Sucetti v. Jones' Estate , 38 N.M. 327 ( 1934 )


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  • This is a suit for damages for personal injuries sustained by appellee while engaged in doing certain assessment work on mining claims belonging to the estate of John O. Jones, deceased. From a judgment for appellee in the sum of $1,540, the executors of said estate, defendants below, prosecute this appeal.

    The main point relied upon for reversal of the judgment appealed from is based upon the alleged error of the trial court in finding that appellee was working as an employee of the defendants at the time of his injury, and not as an independent contractor.

    The undisputed facts are that the plaintiff was an expert miner, having certain mining claims of his own adjoining those of the defendant; that, while he was doing the assessment work on his own claims in the summer of 1930, he was employed by the defendants as watchman and caretaker of their mines, at a salary of $12 per month; that, in the latter part of September, after plaintiff had finished the assessment work on his *Page 328 own claims, defendants hired him to do the annual assessment work on their claims. The agreement ultimately reached by the parties, and under which appellee was working at the time he was injured, was that plaintiff was to put in 70 feet of tunneling on defendants' claims, at the rate of $7 per foot. The manner in which the agreed number of feet of tunneling, at the particular place designated by defendants, was to be done, was left entirely up to the plaintiff, and defendants never supervised or bossed the job in any way. It was apparently the understanding that plaintiff might hire such help as he might desire, to be paid by him, and plaintiff did, in fact, hire such help during the course of the work.

    In the very recently decided case of Burruss v. B.M.C. Logging Co., 38 N.M. ___, 31 P.2d 263, we pointed out the general distinction between the employer employee relationship and the employer independent contractor relationship to be in the character of the control which the employer has the right to exercise over the performance of the work. In that case, the power retained by the employer to fire at will gave a right, in fact, of unlimited control over the worker. In the case at bar no such power is retained. Where the employer's control is limited to the result to be achieved, and he has no right to control the mode of doing the work contracted for, the relationship is that of independent contractor and employer. See De Palma v. Weinman,15 N.M. 68, 103 P. 782, 24 L.R.A. (N.S.) 423. The facts of the case at bar bring it squarely within the application of the rule last stated, and the trial court's finding of a master and servant relationship was clearly erroneous.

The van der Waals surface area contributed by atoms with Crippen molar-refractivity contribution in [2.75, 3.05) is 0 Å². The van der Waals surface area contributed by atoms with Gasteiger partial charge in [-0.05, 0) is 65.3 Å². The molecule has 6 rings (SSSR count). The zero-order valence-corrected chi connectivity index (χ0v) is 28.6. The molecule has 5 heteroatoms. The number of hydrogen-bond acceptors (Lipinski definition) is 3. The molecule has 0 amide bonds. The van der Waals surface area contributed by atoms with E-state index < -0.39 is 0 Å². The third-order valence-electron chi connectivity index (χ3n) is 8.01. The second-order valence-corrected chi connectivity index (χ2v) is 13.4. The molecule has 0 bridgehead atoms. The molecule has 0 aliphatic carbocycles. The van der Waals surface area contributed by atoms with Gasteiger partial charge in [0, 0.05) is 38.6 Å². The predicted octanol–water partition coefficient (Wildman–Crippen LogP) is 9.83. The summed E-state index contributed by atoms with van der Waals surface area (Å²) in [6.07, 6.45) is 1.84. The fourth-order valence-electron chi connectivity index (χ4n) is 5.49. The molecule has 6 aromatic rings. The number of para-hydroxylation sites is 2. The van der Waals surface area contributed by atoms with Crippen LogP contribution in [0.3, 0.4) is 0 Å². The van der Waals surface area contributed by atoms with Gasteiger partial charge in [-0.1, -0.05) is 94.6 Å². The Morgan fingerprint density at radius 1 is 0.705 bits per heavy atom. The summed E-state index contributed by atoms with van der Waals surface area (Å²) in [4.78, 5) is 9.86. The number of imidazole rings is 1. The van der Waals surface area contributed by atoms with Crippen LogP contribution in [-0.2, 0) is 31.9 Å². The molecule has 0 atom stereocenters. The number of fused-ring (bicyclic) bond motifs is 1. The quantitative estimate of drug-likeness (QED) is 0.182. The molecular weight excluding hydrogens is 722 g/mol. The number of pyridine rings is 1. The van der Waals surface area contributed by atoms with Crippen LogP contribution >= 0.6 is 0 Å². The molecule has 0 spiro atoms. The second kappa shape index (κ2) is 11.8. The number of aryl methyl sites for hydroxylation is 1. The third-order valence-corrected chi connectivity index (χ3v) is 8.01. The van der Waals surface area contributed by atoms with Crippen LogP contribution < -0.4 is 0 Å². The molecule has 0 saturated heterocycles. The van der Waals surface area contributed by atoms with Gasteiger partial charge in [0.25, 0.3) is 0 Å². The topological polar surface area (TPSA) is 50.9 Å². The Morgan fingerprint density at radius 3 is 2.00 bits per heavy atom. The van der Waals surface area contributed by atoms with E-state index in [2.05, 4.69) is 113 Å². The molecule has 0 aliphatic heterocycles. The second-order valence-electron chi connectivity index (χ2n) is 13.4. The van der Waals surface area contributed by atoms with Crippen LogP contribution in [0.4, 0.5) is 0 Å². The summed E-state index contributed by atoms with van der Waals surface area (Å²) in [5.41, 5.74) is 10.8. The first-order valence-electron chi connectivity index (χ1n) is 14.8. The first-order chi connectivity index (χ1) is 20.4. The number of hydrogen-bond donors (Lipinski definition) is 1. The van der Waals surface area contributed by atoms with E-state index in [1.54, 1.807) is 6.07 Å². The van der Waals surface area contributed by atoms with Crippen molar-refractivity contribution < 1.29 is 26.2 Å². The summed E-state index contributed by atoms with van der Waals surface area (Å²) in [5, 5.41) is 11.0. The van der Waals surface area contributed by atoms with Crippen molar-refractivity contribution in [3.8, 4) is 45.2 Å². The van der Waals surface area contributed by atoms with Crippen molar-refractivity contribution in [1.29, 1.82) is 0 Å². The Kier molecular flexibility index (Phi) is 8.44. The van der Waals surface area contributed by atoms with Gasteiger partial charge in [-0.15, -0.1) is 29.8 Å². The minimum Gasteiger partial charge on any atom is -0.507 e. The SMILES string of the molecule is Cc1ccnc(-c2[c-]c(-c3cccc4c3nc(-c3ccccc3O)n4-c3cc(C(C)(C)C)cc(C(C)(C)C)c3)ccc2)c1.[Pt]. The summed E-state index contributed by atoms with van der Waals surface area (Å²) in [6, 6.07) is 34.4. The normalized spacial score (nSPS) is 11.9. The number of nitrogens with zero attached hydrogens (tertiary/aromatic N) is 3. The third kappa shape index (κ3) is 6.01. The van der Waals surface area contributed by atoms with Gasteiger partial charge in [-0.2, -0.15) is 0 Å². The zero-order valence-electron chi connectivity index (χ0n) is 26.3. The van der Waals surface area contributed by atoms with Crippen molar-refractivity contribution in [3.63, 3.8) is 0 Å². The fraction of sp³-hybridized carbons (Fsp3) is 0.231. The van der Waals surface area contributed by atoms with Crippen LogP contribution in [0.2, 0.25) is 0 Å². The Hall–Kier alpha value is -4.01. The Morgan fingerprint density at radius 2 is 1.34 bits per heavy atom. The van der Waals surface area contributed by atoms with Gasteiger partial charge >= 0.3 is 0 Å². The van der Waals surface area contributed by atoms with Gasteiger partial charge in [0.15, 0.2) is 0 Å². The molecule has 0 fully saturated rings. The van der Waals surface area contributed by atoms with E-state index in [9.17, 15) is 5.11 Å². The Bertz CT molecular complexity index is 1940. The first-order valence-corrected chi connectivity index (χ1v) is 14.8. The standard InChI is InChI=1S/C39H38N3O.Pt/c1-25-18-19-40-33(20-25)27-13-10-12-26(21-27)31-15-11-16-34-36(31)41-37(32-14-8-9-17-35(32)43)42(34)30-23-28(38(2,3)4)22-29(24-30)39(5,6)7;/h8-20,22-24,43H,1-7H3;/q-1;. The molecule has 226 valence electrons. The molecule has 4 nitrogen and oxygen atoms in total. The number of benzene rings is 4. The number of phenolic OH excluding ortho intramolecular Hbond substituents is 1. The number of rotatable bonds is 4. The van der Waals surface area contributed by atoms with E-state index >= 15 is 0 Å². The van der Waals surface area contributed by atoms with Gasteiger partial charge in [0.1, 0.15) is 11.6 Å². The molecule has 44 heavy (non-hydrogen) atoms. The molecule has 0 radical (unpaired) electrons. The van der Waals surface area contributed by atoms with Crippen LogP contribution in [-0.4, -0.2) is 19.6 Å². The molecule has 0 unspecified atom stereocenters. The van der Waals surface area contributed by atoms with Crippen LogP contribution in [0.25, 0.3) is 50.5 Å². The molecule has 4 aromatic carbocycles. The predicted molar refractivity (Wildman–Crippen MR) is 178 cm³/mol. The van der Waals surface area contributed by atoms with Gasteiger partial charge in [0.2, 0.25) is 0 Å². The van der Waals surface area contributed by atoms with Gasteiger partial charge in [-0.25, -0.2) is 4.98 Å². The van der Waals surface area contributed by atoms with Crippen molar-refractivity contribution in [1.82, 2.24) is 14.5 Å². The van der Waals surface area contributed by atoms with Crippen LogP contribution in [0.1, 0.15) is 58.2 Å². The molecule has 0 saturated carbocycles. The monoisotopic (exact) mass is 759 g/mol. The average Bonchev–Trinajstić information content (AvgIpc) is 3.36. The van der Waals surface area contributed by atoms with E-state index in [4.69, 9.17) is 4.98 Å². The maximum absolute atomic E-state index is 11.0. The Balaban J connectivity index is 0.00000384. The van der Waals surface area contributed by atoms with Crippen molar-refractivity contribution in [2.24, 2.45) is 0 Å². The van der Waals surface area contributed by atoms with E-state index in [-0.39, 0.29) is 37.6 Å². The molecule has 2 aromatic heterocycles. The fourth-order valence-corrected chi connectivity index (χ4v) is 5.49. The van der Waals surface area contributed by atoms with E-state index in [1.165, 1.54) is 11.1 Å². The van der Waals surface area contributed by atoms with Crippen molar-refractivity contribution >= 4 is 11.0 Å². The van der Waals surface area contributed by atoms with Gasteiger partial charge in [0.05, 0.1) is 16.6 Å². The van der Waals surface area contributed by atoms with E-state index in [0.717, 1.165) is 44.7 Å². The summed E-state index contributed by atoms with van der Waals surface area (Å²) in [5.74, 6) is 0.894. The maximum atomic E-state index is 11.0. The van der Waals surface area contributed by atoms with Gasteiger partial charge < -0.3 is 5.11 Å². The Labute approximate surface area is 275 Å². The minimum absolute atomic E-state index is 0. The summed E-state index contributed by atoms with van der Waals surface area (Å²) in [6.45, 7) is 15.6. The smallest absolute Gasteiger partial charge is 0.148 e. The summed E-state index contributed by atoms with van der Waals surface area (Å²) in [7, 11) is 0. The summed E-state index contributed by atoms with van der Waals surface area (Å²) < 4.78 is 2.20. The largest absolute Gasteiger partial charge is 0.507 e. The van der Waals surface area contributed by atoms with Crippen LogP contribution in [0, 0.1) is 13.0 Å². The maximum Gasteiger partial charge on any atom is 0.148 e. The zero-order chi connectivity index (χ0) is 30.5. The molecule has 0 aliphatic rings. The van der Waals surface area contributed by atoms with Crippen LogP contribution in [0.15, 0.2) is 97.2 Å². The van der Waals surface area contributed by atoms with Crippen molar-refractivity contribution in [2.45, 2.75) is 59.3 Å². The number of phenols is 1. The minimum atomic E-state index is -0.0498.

Our decision on this point makes unnecessary the consideration of other assigned errors. The record showing no basis, on any other theory, upon which defendants' liability could be predicated, the judgment appealed from will be reversed, and the case remanded, with directions to the trial court to enter judgment for the defendants. It is so ordered.

    WATSON, C.J., and SADLER, ZINN, and BICKLEY, JJ., concur.

Document Info

DocketNumber: No. 3889.

Citation Numbers: 38 N.M. 327, 32 P.2d 815

Judges: HUDSPETH, Justice.

Filed Date: 4/23/1934

Precedential Status: Precedential

Modified Date: 4/15/2017